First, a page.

DRIVE, P.O.BOX N-805, NASSAU, BAHAMAS, is applying to
the Minister responsible for Nationality and Citizenship, for
registration/naturalization as a citizen of The Bahamas, and that
any person who knows any reason why registration/ naturalization
should not be granted, should send a written and signed statement
of the facts within twenty-eight days from the 21ST day of JULY,
2005 to the Minister responsible for Nationality and Citizenship,
P.O.Box N- 7147, Nassau, Bahamas.


WEp m L
xEIMN Wi


ment or whether that is local
government.
"We've studied the process-
es, and had all our Bahamian
attorneys look at it to make


sure we are following them....."
In his letter to Captain
Allens, Mr Sweeting said that
when dealing with investment
projects, local government had


previously been asked to
accept the developers' plans,
study whether the project was
right for the area and then
make recommendations. Their
recommendations would be
sent to the Port Authority,
which would "pass final judg-
ment", and permits would then
be issued by the council when
they received a favourable
response.
"In this case, this local coun-
cil seemed to have been
bypassed in the initial presen-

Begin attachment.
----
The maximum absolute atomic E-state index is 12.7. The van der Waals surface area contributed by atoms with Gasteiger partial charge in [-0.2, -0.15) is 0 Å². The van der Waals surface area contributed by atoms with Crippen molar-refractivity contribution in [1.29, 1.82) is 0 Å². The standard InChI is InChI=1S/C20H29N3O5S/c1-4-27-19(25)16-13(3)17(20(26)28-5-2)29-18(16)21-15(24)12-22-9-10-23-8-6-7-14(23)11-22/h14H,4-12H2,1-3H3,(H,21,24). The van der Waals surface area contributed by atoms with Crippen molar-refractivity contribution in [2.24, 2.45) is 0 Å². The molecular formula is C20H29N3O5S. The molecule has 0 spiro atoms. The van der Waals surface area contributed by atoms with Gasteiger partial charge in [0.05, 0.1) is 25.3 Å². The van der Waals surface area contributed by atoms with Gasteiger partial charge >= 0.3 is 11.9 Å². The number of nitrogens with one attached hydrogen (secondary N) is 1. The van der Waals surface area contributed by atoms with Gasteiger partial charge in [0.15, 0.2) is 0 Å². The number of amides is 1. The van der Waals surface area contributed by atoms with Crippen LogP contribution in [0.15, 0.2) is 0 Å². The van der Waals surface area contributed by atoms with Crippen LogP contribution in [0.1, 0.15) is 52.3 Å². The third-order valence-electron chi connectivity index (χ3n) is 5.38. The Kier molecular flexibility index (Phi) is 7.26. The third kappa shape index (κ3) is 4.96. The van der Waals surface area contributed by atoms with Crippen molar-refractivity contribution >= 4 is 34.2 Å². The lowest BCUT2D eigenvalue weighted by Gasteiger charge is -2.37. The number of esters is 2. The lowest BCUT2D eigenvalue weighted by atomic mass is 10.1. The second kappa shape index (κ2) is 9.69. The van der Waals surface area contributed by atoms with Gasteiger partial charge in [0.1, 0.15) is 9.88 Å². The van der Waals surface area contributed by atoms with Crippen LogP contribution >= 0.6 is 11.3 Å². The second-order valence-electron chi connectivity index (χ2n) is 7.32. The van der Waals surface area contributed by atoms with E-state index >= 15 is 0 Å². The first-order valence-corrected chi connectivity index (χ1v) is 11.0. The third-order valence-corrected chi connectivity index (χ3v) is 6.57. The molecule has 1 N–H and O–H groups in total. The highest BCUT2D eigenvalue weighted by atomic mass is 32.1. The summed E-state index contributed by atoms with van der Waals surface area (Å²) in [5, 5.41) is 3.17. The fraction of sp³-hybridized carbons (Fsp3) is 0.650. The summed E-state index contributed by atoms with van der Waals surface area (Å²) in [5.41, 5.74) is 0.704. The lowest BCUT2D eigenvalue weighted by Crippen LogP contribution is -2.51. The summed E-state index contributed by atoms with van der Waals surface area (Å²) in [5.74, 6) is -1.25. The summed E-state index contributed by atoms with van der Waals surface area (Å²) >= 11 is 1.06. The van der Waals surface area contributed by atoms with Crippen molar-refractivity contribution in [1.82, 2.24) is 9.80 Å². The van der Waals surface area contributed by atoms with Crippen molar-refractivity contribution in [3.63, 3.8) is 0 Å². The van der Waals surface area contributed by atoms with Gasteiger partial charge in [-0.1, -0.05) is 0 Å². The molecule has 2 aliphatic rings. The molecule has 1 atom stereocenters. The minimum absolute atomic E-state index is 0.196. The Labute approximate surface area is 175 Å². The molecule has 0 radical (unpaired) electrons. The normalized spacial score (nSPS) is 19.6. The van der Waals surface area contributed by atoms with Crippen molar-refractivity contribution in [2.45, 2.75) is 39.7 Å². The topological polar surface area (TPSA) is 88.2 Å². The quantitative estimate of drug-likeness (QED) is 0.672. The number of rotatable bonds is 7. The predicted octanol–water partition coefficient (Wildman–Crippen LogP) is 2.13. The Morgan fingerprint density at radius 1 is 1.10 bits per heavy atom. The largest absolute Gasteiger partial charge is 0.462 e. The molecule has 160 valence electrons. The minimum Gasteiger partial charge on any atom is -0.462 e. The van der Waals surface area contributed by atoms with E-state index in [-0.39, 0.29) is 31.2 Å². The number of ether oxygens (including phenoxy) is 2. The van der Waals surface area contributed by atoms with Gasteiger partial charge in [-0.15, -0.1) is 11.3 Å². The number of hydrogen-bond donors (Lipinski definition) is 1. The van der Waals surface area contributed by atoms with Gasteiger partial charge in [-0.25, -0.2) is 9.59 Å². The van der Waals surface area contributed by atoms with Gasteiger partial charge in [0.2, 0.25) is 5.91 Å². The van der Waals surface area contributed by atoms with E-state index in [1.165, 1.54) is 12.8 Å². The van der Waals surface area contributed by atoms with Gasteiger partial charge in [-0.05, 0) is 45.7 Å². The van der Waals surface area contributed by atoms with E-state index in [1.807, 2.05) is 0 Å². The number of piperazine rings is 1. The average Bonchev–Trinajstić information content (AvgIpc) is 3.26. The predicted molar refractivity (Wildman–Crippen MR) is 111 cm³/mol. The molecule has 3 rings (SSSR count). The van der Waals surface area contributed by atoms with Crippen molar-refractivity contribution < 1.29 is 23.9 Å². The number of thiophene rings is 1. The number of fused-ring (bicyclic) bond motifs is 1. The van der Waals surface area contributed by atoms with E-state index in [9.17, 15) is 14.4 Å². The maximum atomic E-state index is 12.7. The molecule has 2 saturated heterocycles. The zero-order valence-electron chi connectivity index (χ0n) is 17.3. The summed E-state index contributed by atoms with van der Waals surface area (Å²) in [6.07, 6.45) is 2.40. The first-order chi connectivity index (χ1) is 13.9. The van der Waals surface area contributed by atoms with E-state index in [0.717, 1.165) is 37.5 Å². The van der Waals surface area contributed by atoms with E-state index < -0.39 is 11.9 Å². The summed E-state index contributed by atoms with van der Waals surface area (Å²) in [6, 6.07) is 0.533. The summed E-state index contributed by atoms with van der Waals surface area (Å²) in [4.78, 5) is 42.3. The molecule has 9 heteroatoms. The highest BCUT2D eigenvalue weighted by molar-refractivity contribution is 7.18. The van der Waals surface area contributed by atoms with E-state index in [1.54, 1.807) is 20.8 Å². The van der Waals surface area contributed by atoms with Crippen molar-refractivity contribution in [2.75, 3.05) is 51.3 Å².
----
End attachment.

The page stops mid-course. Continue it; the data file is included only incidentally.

tation of this project. Was this
the result of an administrative
error, a directive from some
central government agency, or
a change in general proce-
dure?" Mr Sweeting wrote.
And in a follow-up letter sent
on May 24 to Abaco's chief
administrator, Revis Rolle, Mr
Sweeting said that because
"there are so many unknowns


PUBLIC NOTICE
INTENT TO CHANGE NAME BY DEED POLL
The Public is hereby advised that I, DEEGENERA JONES,
of Ruby Ave, RO.Box EE-15014, Nassau, Bahamas,
intend to change my name to DEEGENERA DIXON. If
there are any objections to this change of name by Deed
Poll, you may write such objections to the Chief Passport
Officer, RO.Box N-742, Nassau, Bahamas no later than
thirty (30) days after the date of publication of this notice.




NOTICE

RBC/ROYAL BANK OF CANADA
INVITES TENDERS
RBC/ROYAL BANK OF CANADA invites tenders for the
purchase of the following:

"ALL THAT piece parcel of land being Lot on the northern side
of Sandilands Village road'situated in the Eastern District of the
Island of New Providence one of the islands of the Commonwealth
of the Bahamas. Situated is Triplex Apartment consisting each of
(2) bedroom, (1) bathroom.

Property Size: 10,320 sq. ft.
Building: 2,700 sq. ft.

This property is being sold under Power of Sale in a Mortgage
FINANCE CORPORATION OF BAHAMAS LIMITED.

All offers should be forwarded in writing in a sealed envelope,
addressed to the Manager, Royal Bank Loan Collection Centre,
P.O. Box N-7549, Nassau, Bahamas and marked "tender 2261"
All offers must be received by the closed of business 4:00 pni,
Friday 29th, July 2005.



NOTICE

RBC/ROYAL BANK OF CANADA
INVITES TENDERS

IRBC/ROYAL BANK OF CANADA invites tenders for the
.purchase of the following:

"ALL THAT piece parcel of land being Lot #6, Block #6,
Ridgeland Park in situated in Central District of the Island of New
Providence one of the islands of the Commonwealth of the
Bahamas. Situated thereon is a Single Family Residence consisting
of 3 bedrooms, 1 bathroom.

Property Size: 4,200 sq. ft.
Building Size: 966.68 sq. ft.